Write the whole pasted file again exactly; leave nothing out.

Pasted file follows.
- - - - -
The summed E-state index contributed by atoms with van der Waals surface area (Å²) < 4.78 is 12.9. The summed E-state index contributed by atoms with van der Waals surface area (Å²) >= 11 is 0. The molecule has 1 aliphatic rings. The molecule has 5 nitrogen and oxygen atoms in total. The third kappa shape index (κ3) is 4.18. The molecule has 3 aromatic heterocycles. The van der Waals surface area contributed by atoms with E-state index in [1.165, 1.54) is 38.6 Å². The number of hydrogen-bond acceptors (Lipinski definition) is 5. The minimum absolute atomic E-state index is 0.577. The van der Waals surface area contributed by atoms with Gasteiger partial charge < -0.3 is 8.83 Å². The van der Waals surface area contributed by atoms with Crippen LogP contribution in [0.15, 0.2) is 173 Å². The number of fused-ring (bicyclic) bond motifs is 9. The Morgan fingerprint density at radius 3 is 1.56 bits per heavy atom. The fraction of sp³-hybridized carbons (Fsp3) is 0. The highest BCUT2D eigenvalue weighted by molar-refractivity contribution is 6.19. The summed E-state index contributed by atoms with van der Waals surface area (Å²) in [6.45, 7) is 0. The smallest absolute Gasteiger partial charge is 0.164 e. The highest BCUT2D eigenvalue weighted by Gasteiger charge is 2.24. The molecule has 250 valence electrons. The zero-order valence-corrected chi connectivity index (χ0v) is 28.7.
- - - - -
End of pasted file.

The summed E-state index contributed by atoms with van der Waals surface area (Å²) < 4.78 is 12.9. The summed E-state index contributed by atoms with van der Waals surface area (Å²) >= 11 is 0. The molecule has 1 aliphatic rings. The molecule has 5 nitrogen and oxygen atoms in total. The third kappa shape index (κ3) is 4.18. The molecule has 3 aromatic heterocycles. The van der Waals surface area contributed by atoms with E-state index in [1.165, 1.54) is 38.6 Å². The number of hydrogen-bond acceptors (Lipinski definition) is 5. The minimum absolute atomic E-state index is 0.577. The van der Waals surface area contributed by atoms with Gasteiger partial charge < -0.3 is 8.83 Å². The van der Waals surface area contributed by atoms with Crippen LogP contribution in [0.15, 0.2) is 173 Å². The number of fused-ring (bicyclic) bond motifs is 9. The Morgan fingerprint density at radius 3 is 1.56 bits per heavy atom. The fraction of sp³-hybridized carbons (Fsp3) is 0. The highest BCUT2D eigenvalue weighted by molar-refractivity contribution is 6.19. The summed E-state index contributed by atoms with van der Waals surface area (Å²) in [6.45, 7) is 0. The smallest absolute Gasteiger partial charge is 0.164 e. The highest BCUT2D eigenvalue weighted by Gasteiger charge is 2.24. The molecule has 250 valence electrons. The zero-order valence-corrected chi connectivity index (χ0v) is 28.7.